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In Search of Processes of Language Use in Foreign Language Didactics


Maria Dakowska

The author addresses key questions of foreign language teaching: How does foreign language learning take place? What is the mechanism of foreign language use and learning? What are the sources of our understanding of these processes? What significance does our understanding have for foreign language teaching? The main argument is that, in order to deal with the complexity of language learning and meet the current demands for foreign language competency, we must employ the framework of an empirical, relatively autonomous discipline of Foreign Language Didactics, constituted as a «normal» science which strives to understand foreign language learning as its subject-matter. This constructivist psycholinguistic conception targets language learning processes in the real world, i.e. as language use in the context of verbal communication, i.e. comprehension and production in speech and writing. The processes are represented as taking place in the learner’s cognitive system for information processing in communicative interaction, a universal human phenomenon. This perspective leads to systematic options and strategies for the practical teaching of foreign languages with focus on English as a world language.
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Explanation of terms

← 302 | 303 →Explanation of terms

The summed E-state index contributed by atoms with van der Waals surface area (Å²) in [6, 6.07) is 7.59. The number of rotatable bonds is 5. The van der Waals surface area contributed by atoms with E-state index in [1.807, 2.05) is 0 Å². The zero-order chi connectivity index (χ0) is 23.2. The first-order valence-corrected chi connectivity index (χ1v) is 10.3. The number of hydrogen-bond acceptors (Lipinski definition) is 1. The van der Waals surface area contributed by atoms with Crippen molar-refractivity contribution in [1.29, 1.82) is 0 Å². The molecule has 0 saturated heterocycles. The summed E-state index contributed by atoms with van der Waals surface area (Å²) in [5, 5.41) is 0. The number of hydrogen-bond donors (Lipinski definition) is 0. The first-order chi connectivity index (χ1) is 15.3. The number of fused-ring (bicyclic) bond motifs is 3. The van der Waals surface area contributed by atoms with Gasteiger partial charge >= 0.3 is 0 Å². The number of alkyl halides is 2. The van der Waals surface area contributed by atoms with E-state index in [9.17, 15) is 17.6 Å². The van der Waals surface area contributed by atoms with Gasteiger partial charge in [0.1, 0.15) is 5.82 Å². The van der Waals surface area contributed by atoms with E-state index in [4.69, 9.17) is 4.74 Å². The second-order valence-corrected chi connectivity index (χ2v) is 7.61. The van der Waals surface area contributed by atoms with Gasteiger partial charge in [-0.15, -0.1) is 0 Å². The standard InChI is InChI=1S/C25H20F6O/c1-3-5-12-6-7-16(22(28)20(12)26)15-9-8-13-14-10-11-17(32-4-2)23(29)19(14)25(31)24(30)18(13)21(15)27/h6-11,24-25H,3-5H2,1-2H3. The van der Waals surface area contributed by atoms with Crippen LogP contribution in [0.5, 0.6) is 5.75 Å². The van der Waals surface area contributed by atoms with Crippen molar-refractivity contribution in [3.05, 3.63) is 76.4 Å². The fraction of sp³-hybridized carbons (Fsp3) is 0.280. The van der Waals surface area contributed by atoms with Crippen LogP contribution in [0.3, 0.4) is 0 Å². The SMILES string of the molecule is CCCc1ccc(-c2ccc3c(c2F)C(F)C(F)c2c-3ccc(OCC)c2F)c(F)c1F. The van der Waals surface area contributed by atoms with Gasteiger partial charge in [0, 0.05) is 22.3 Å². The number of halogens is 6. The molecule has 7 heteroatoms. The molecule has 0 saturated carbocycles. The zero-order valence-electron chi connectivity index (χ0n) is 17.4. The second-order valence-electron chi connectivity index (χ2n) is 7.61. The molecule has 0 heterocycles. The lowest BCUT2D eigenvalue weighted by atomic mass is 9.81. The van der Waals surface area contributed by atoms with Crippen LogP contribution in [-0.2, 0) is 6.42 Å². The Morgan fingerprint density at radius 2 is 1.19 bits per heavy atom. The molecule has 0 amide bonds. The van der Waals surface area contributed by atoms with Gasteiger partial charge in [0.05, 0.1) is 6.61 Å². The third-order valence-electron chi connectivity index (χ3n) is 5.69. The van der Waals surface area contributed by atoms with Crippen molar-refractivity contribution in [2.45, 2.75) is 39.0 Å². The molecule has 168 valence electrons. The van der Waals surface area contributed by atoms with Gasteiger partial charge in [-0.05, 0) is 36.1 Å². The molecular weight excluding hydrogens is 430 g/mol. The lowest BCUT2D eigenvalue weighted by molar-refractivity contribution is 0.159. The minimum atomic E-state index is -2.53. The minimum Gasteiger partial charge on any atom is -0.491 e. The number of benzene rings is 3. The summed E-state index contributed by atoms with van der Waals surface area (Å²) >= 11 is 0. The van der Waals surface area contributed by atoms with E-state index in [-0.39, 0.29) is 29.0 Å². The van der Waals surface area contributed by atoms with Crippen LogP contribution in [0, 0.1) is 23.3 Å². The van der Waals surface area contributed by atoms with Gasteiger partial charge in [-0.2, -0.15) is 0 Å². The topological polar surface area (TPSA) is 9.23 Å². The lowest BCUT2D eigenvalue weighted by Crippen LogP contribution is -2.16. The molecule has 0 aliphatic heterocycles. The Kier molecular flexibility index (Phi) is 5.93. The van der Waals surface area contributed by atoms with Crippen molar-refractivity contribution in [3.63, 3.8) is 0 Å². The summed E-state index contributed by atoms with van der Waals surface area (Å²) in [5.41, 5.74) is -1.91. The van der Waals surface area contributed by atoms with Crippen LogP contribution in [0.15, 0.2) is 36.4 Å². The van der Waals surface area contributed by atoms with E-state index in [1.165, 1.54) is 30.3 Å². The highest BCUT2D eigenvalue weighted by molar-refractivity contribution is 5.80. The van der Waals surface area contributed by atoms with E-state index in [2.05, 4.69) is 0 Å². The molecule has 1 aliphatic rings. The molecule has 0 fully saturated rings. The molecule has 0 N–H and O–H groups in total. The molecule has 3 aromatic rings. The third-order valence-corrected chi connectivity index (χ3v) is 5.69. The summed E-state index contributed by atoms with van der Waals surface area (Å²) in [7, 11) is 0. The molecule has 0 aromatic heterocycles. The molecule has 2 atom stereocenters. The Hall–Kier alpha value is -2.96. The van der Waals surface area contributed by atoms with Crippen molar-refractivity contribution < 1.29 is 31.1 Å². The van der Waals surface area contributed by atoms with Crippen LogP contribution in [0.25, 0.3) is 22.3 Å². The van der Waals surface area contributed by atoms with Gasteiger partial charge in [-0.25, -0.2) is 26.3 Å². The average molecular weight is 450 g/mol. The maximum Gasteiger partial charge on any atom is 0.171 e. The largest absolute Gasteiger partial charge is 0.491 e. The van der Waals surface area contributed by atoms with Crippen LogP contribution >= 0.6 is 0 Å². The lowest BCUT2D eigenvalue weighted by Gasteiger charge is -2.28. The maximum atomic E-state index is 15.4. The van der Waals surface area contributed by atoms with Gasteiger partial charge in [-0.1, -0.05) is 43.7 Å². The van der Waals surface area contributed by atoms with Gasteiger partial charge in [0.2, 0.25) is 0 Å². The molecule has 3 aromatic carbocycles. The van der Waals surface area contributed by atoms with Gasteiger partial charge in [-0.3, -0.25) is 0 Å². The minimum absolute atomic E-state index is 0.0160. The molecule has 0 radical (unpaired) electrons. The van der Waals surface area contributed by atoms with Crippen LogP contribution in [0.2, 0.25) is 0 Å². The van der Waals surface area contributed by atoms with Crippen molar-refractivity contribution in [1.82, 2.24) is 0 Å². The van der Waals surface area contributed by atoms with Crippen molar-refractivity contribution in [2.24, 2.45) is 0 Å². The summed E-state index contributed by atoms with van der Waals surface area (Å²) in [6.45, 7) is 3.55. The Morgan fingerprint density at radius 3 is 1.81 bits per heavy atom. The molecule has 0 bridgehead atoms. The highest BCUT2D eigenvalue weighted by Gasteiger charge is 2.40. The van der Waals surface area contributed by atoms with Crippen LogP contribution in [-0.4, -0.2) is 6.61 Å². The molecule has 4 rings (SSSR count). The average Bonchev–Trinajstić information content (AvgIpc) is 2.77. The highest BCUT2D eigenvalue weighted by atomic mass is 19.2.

ABSTRACTION, IDEALIZATION, MODELLING, INDUCTION vs DEDUCTION, BOTTOM-UP and TOP-DOWN PROCESSES. Abstraction, idealization, modelling, induction and bottom-up processes share the important similarity that the direction of our mental operations is from the basic, primary data to their more generalized form which results from eliminating some elements of the initial pool of information. Abstraction, idealization and modelling work by eliminating some features which we deem irrelevant, enabling us more easily to focus on the relevant ones. Abstraction is neutral with reference to epistemology, whereas idealization (Nowak 1977) and modelling (Johnson-Laird 1983, 2005) can be treated as technical terms in scientific research. Idealization is a bottom-up process that produces a representation of the subject matter of the given field in contrast to concretization, whereby a powerful, abstract concept is brought down to a more specific level by having various additional properties (re)inserted, or otherwise taken apart into more specific categories. Modelling is also an essentially bottom-up process but its specific purpose is to factor out the irrelevant elements of the real empirical focus of investigation, e.g. a phenomenon or a process, in order to capture its important components in their relationships in order to understand it better. In this sense, both idealization and modelling can be treated as cognitive tools in scientific research. In the field of language learning and use, induction and deduction take place between the particular and the general with reference to primary data and rules which govern the forms, while bottom-up and top-down processes refer to the inevitable...

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